It’s been a while since my last post. I’ve started up another 1 credit online course for school that has proven to be more work than previous classes. It’s about promoting physical activity in schools so it’s not that it’s hard, it’s just been a bit more time-consuming that I expected. It’s so funny how common sense and research supports that when kids exercise or just move their bodies during school, their grades improve and get ready for it…..BMI decreases! Body Mass Index or BMI is a measure of body fat based on height and weight. I noticed that my pediatrician’s office has been including this calculation on their physical health exam report for the past few years. Being in the field of health and nutrition, I know that there is a separate calculator used to measure BMI in children starting at age 2. Although it’s pretty easy to blow off BMI as an inaccurate measure of health in adults because it only takes into account a person’s height and weight and not body composition, (percentage of lean mass like muscle to fat mass) it actually can help to screen for overweight or underweight. Here’s an example. Picture a body builder, you know someone who could pose on the cover of Muscle & Fitness magazine. Now picture that person being 5 feet tall. Calculate a BMI on them and you will absolutely get a score that puts that person into the morbidly obese category. You know for a fact that not only is this person not morbidly obese, but they are actually quite the opposite-they are fit. Now look at your friends and family. How many could fit into my above description? If I look at my friends and family I can actually think of a lot, but then again I spend a lot of time in my CrossFit gym where both the men and women have more muscle (therefore more weight) than the average person.
For kids, this calculation can be pretty accurate up until middle school; the place where I spend my days teaching adolescent kids how to be healthy. This is the age population where BMI can be way off. I teach grades 6 through 8 and the difference between the grades is nothing short of amazing. My 6th graders still look like elementary school kids while my 8th graders look like they could already be in high school. Growth spurts make all the difference. I remember having a conversation with a mother of one of my 7th grade boys last year. She expressed concern over her son’s weight over a conversation that his pediatrician had with them at a well-child visit. The doctor never said that he was fat but he did use the word overweight which really caused my student to become self-conscious and wonder if he was indeed too heavy. I assured her (this is her oldest child) that he was not overweight and that he just needed a growth spurt to even out. There was absolutely nothing wrong with him getting more exercise (which he wasn’t getting enough of) or eating healthier foods, but I reassured her that this was not a situation to be concerned about. Can I tell you that this boy had a huge growth spurt this past summer! He came into 8th grade looking like a young man-no longer the boy I had taught in 7th grade. What made me even happier was when the parents introduced themselves to me during our open house last month. They thanked me for our conversation and expressed sincere gratitude. These situations don’t happen every day, but when they do I cherish them. I am reminded that as a teacher I have the ability to influence a child’s life. My goal every day is to make sure it is positive. I truly enjoy what I do for a living. Some days are harder than others, but overall I wouldn’t trade it for anything 🙂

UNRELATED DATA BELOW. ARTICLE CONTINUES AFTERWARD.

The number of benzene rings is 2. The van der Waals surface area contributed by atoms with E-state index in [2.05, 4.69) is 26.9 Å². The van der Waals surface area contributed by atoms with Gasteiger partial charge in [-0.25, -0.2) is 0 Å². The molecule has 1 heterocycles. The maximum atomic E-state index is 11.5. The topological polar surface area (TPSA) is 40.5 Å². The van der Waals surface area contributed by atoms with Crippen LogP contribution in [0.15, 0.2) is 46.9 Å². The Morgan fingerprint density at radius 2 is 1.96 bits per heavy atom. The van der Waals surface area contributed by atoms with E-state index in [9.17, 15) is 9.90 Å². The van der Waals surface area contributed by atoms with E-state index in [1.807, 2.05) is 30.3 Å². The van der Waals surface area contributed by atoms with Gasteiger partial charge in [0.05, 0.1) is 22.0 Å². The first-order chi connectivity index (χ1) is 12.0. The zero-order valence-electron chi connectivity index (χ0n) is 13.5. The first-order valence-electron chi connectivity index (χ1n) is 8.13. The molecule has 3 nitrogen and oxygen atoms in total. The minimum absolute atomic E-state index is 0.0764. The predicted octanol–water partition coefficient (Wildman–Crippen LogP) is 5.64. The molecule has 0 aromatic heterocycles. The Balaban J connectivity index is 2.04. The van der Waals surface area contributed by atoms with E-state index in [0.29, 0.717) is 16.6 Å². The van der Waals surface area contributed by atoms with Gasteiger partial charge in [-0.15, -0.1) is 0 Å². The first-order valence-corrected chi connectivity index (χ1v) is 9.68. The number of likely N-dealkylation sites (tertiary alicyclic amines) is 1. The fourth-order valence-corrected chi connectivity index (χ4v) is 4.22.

So what’s the point of this post? What’s my take-away message for you? The research shows that when you increase kids physical activity during the day (in their academic classes), BMI decreases and academic success increases. Do you think the same thought process could apply to adults, to you? Do you have a sedentary job? Do you spend a large portion of your day seated? Could you add in some light activity, movement, or stretching to break up your day? Take your day and divide it into hours, just like kids have a new class roughly every hour. I add movement into my lessons every 15-20 minutes when I am in the classroom teaching. So if you work an 8 hour day, try to move once or twice each hour. Set an alarm on your computer or phone if you need to as a reminder. Get a colleague to do it with you! Here are some examples of movement breaks:
- Create a “lap” and walk it. For me I can walk to the front office and back at school, or I could walk up and down my stairs and loop the first level of my house.
- Standing squats
- Push-ups (either on the floor or up against a table or chair)
- Stretching (backbends, forward bends, any yoga pose you can safely do, a quick sun salutation, rotational, etc)
- Stationary lunges
- Seated triceps dips
- Climb stairs
- Pretend jump rope
- March in place
- Step-ups on a stool or stair
- Sumo squats
If this post so far is not convincing you as to the negative health consequences sitting all day has, then maybe you should check out this quote from the American Institute for Cancer Research:
“As many as 49,000 cases of breast cancer and 43,000 cases of colon cancer occurring in the U.S. every year are linked to a lack of physical activity, according to estimates presented today at the American Institute for Cancer Research annual conference. The estimate underscores the critical role that both activity and inactivity play in the development of specific cancers.”
Or you can check out this quote from NPR:
“We’re finding that people who sit more have less desirable levels” of cholesterol, blood sugar, triglycerides and even waist size, he says, which increases the risk of diabetes, heart disease and a number of health problems.”
Do you incorporate movement in your job? If so , what do you do? Tell us in the comments!